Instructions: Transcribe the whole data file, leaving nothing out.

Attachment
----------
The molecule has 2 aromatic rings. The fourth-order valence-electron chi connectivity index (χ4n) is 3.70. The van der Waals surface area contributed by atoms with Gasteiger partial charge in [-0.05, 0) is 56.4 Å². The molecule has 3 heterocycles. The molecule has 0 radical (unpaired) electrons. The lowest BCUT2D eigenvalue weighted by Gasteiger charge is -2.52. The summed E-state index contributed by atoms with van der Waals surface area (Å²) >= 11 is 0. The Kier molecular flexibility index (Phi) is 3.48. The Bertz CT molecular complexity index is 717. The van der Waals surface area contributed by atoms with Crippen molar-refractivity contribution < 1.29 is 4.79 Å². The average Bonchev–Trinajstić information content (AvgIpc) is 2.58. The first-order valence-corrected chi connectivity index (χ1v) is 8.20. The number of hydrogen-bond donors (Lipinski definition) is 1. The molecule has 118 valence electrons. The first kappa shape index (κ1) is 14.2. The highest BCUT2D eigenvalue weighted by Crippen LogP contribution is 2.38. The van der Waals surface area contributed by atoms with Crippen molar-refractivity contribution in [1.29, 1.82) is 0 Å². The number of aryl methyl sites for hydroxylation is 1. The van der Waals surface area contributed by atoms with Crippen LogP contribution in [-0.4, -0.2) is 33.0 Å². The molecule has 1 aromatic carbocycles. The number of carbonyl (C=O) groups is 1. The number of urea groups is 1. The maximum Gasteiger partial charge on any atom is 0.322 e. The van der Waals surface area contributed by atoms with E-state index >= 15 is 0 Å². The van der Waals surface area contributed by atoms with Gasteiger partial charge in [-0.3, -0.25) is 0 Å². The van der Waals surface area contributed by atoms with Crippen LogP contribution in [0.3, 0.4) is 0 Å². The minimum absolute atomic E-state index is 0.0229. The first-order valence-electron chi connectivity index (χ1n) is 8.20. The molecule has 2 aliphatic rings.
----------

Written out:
The molecule has 2 aromatic rings. The fourth-order valence-electron chi connectivity index (χ4n) is 3.70. The van der Waals surface area contributed by atoms with Gasteiger partial charge in [-0.05, 0) is 56.4 Å². The molecule has 3 heterocycles. The molecule has 0 radical (unpaired) electrons. The lowest BCUT2D eigenvalue weighted by Gasteiger charge is -2.52. The summed E-state index contributed by atoms with van der Waals surface area (Å²) >= 11 is 0. The Kier molecular flexibility index (Phi) is 3.48. The Bertz CT molecular complexity index is 717. The van der Waals surface area contributed by atoms with Crippen molar-refractivity contribution < 1.29 is 4.79 Å². The average Bonchev–Trinajstić information content (AvgIpc) is 2.58. The first-order valence-corrected chi connectivity index (χ1v) is 8.20. The number of hydrogen-bond donors (Lipinski definition) is 1. The molecule has 118 valence electrons. The first kappa shape index (κ1) is 14.2. The highest BCUT2D eigenvalue weighted by Crippen LogP contribution is 2.38. The van der Waals surface area contributed by atoms with Crippen molar-refractivity contribution in [1.29, 1.82) is 0 Å². The number of aryl methyl sites for hydroxylation is 1. The van der Waals surface area contributed by atoms with Crippen LogP contribution in [-0.4, -0.2) is 33.0 Å². The molecule has 1 aromatic carbocycles. The number of carbonyl (C=O) groups is 1. The number of urea groups is 1. The maximum Gasteiger partial charge on any atom is 0.322 e. The van der Waals surface area contributed by atoms with E-state index >= 15 is 0 Å². The van der Waals surface area contributed by atoms with Gasteiger partial charge in [-0.3, -0.25) is 0 Å². The van der Waals surface area contributed by atoms with Crippen LogP contribution in [0.3, 0.4) is 0 Å². The minimum absolute atomic E-state index is 0.0229. The first-order valence-electron chi connectivity index (χ1n) is 8.20. The molecule has 2 aliphatic rings.